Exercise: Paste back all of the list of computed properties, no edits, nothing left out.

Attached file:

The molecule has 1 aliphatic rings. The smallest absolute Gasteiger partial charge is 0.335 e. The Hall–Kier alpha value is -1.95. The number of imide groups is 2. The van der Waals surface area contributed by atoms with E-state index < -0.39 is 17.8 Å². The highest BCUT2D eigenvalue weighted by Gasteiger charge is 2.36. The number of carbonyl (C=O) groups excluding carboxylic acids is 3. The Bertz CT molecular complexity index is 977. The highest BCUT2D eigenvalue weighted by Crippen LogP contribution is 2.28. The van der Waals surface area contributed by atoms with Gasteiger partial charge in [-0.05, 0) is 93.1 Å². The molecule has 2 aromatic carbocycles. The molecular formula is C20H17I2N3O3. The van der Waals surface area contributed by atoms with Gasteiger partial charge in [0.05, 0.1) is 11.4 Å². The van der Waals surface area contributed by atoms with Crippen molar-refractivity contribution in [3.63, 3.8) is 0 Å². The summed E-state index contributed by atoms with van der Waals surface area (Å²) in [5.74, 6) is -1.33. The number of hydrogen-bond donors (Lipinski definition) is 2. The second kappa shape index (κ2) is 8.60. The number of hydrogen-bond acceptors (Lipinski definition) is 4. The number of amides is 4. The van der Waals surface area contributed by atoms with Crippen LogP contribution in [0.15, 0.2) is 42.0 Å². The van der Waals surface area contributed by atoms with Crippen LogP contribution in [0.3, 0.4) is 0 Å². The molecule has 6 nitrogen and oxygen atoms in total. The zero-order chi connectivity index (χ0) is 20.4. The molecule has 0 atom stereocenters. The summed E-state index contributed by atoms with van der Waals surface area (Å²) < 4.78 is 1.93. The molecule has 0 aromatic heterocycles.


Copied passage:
The molecule has 1 aliphatic rings. The smallest absolute Gasteiger partial charge is 0.335 e. The Hall–Kier alpha value is -1.95. The number of imide groups is 2. The van der Waals surface area contributed by atoms with E-state index < -0.39 is 17.8 Å². The highest BCUT2D eigenvalue weighted by Gasteiger charge is 2.36. The number of carbonyl (C=O) groups excluding carboxylic acids is 3. The Bertz CT molecular complexity index is 977. The highest BCUT2D eigenvalue weighted by Crippen LogP contribution is 2.28. The van der Waals surface area contributed by atoms with Gasteiger partial charge in [-0.05, 0) is 93.1 Å². The molecule has 2 aromatic carbocycles. The molecular formula is C20H17I2N3O3. The van der Waals surface area contributed by atoms with Gasteiger partial charge in [0.05, 0.1) is 11.4 Å². The van der Waals surface area contributed by atoms with Crippen molar-refractivity contribution in [3.63, 3.8) is 0 Å². The summed E-state index contributed by atoms with van der Waals surface area (Å²) in [5.74, 6) is -1.33. The number of hydrogen-bond donors (Lipinski definition) is 2. The second kappa shape index (κ2) is 8.60. The number of hydrogen-bond acceptors (Lipinski definition) is 4. The number of amides is 4. The van der Waals surface area contributed by atoms with Crippen LogP contribution in [0.15, 0.2) is 42.0 Å². The van der Waals surface area contributed by atoms with Crippen LogP contribution in [0.3, 0.4) is 0 Å². The molecule has 6 nitrogen and oxygen atoms in total. The zero-order chi connectivity index (χ0) is 20.4. The molecule has 0 atom stereocenters. The summed E-state index contributed by atoms with van der Waals surface area (Å²) < 4.78 is 1.93. The molecule has 0 aromatic heterocycles.